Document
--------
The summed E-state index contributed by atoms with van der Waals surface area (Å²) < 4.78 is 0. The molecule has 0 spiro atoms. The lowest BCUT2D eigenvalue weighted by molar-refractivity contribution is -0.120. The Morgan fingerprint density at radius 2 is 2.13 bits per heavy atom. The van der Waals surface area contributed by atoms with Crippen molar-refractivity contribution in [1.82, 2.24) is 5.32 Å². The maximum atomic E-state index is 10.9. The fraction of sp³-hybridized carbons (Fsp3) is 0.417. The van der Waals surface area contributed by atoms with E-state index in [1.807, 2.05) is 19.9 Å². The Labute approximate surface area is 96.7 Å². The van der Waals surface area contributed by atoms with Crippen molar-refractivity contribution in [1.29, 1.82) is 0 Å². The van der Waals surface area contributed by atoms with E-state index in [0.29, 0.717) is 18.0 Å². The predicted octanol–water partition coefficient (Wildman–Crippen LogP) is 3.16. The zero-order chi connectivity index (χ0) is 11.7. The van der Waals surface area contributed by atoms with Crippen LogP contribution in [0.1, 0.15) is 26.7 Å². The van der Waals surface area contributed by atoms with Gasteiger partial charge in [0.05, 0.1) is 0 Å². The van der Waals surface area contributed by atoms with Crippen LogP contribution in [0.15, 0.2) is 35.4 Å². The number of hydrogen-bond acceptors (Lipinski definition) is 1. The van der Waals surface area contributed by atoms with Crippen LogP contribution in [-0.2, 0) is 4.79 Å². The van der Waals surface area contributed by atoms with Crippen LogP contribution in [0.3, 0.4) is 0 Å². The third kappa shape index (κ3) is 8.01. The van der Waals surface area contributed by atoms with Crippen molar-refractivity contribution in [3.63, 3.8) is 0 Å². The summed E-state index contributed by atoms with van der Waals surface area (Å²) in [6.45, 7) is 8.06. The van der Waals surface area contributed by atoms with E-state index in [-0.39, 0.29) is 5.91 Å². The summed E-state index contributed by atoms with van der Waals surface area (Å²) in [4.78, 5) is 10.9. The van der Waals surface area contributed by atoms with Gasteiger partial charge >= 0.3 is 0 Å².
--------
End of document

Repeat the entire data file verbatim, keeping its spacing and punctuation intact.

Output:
The summed E-state index contributed by atoms with van der Waals surface area (Å²) < 4.78 is 0. The molecule has 0 spiro atoms. The lowest BCUT2D eigenvalue weighted by molar-refractivity contribution is -0.120. The Morgan fingerprint density at radius 2 is 2.13 bits per heavy atom. The van der Waals surface area contributed by atoms with Crippen molar-refractivity contribution in [1.82, 2.24) is 5.32 Å². The maximum atomic E-state index is 10.9. The fraction of sp³-hybridized carbons (Fsp3) is 0.417. The van der Waals surface area contributed by atoms with E-state index in [1.807, 2.05) is 19.9 Å². The Labute approximate surface area is 96.7 Å². The van der Waals surface area contributed by atoms with Crippen molar-refractivity contribution in [1.29, 1.82) is 0 Å². The van der Waals surface area contributed by atoms with E-state index in [0.29, 0.717) is 18.0 Å². The predicted octanol–water partition coefficient (Wildman–Crippen LogP) is 3.16. The zero-order chi connectivity index (χ0) is 11.7. The van der Waals surface area contributed by atoms with Crippen LogP contribution in [0.1, 0.15) is 26.7 Å². The van der Waals surface area contributed by atoms with Gasteiger partial charge in [0.05, 0.1) is 0 Å². The van der Waals surface area contributed by atoms with Crippen LogP contribution in [0.15, 0.2) is 35.4 Å². The number of hydrogen-bond acceptors (Lipinski definition) is 1. The van der Waals surface area contributed by atoms with Crippen LogP contribution in [-0.2, 0) is 4.79 Å². The van der Waals surface area contributed by atoms with Crippen LogP contribution in [0.3, 0.4) is 0 Å². The third kappa shape index (κ3) is 8.01. The van der Waals surface area contributed by atoms with Crippen molar-refractivity contribution in [3.63, 3.8) is 0 Å². The summed E-state index contributed by atoms with van der Waals surface area (Å²) in [6.45, 7) is 8.06. The van der Waals surface area contributed by atoms with E-state index in [-0.39, 0.29) is 5.91 Å². The summed E-state index contributed by atoms with van der Waals surface area (Å²) in [4.78, 5) is 10.9. The van der Waals surface area contributed by atoms with Gasteiger partial charge >= 0.3 is 0 Å².